Sometime before Concorde became operational in 1976 a guy down our road invited us as a family to go and see it at RAF Fairford. I remember vividly standing underneath this beautiful bird and going up and kicking its tyres! I’m told we were also able to go inside but I don’t remember this. Of course all of this was in a much more innocent age and there is no way now you’d be allowed such access.
Then in 1979 on a trip to London we went to Heathrow to a viewing platform to see it once again and this time take off – sadly not with us on it though. You can see my photo of this occasion below. (Please don’t judge, I was only 14. Clearly I was never destined to become a Leibovitz).
And then Concorde slipped from my consciousness until now as twice this year I have been once again stood beneath this beautiful bird. The first time was when I visited the Brooklands Museum in March and then yesterday at Aerospace Bristol.
My dad and I arrived at the exactly the same time that three coaches were disgorging their contents of American children. We decided that we needed to get to the furthest point of the museum as quickly as possible in order to be where they weren’t. This turned out to be the hanger where Concorde was housed and it was almost empty.
This Concorde was the last one to ever fly and it’s last flight was into Filton where it was apparently pushed by 250 people into the hanger that is its final resting place. After a walk underneath the we went up a level where you could walk through the plane.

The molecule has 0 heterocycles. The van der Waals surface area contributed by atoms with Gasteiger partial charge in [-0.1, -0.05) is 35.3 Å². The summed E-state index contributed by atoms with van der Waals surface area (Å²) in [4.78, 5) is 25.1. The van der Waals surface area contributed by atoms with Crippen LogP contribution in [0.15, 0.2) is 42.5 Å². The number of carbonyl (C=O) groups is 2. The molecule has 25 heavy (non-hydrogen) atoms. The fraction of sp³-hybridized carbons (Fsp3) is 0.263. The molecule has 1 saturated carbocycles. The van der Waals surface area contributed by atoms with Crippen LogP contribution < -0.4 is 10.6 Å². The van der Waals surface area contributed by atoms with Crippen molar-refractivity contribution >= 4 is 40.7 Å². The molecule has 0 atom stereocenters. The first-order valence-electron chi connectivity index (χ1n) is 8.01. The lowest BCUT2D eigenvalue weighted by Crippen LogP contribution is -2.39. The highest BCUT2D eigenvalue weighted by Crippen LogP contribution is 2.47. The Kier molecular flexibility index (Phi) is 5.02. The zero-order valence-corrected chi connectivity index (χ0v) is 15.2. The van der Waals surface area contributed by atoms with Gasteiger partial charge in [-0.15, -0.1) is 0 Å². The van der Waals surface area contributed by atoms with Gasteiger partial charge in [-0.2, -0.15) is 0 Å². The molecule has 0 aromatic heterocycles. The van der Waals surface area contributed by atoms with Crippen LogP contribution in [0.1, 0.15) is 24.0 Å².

The flight deck is insane. There is no way that you could remember what all those dials and knobs were for so I am convinced that most were for effect to give the pilots bragging rights. The cabin itself is narrow and cramped and doesn’t look terribly luxurious but I’m sure that when you flew you were made to feel special.
On the way out of the plane we met a guide who, it turned out, had worked on the Concorde engineering over the years and was full of interesting stories which we listened to before making our way out.
The rest of the museum charts the life of the Bristol Aeroplane Company from inception to the present day. Although it has now been consumed into BAE and no longer exists. One interesting piece of history wasn’t an exhibit at all but the story of how Bristol were ‘encouraged’ to buy the assets of a bankrupted engine company. From this was spawned a very successful engine division and a licensing business model selling the designs all around the world.
It was an interesting museum and great to see another Concorde so well preserved and looked after. That’s two UK Concorde’s done this year so it looks like I might need to make a visit to Yeovilton before the end of the year to complete the set!